San Jose, a city that has been thrust to the forefront of California’s pension reform debate, may take a somewhat softer approach to its ballot initiative.
City Manager Debra Figone has recommended that the City Council approve new language for the pension reform measure that would be fairer to employees. For one, it would cap the total amount that employees would be required to pay to cover the city’s unfunded liability. The new language would also provide more generous benefits than originally proposed in the first draft of the initiative.
According to Mayor Chuck Reed, it’s a move that demonstrates that the city is sincerely trying to work with its employees to return stability to the city’s financial footing. However, the unions say that it still asks too much from employees and is based upon reactionary and unsound facts.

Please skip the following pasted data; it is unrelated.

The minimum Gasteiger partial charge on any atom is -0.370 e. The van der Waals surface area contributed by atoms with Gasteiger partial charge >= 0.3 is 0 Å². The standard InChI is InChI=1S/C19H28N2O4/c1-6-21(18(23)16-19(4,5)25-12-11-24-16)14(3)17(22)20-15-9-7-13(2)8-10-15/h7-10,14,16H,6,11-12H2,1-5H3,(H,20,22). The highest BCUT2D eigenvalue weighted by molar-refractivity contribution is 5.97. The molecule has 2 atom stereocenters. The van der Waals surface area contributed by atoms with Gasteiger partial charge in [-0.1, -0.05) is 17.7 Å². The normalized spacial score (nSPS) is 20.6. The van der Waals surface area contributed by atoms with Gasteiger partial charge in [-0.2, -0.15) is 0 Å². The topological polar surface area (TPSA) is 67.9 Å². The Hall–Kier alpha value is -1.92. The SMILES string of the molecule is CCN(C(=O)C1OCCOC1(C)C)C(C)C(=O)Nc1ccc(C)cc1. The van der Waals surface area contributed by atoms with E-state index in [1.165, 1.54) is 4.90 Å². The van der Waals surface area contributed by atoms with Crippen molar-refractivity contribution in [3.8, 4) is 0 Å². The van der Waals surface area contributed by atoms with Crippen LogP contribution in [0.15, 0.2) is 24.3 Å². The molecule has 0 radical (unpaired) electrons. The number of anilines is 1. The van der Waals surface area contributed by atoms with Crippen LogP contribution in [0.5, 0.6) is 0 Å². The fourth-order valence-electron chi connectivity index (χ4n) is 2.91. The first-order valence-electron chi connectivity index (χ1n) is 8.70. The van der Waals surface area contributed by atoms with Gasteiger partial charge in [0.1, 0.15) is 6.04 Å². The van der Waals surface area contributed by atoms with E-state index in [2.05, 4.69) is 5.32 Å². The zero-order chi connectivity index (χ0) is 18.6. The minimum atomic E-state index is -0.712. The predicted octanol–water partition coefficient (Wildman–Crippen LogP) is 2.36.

From the Mercury News:
San Jose officials Tuesday called for softening a proposed June ballot measure to trim city worker pensions while acknowledging they failed to reach a deal with employee unions to slow growing retirement costs, ensuring a tough election fight that could draw national interest.
A divided City Council had approved a June ballot measure in December but held off sending it to the registrar of voters to allow for changes based on mediation talks with workers. City Manager Debra Figone said that unless the council votes to change or withdraw the ballot language, it will go to the registrar as it was approved in December.
Read the full article here.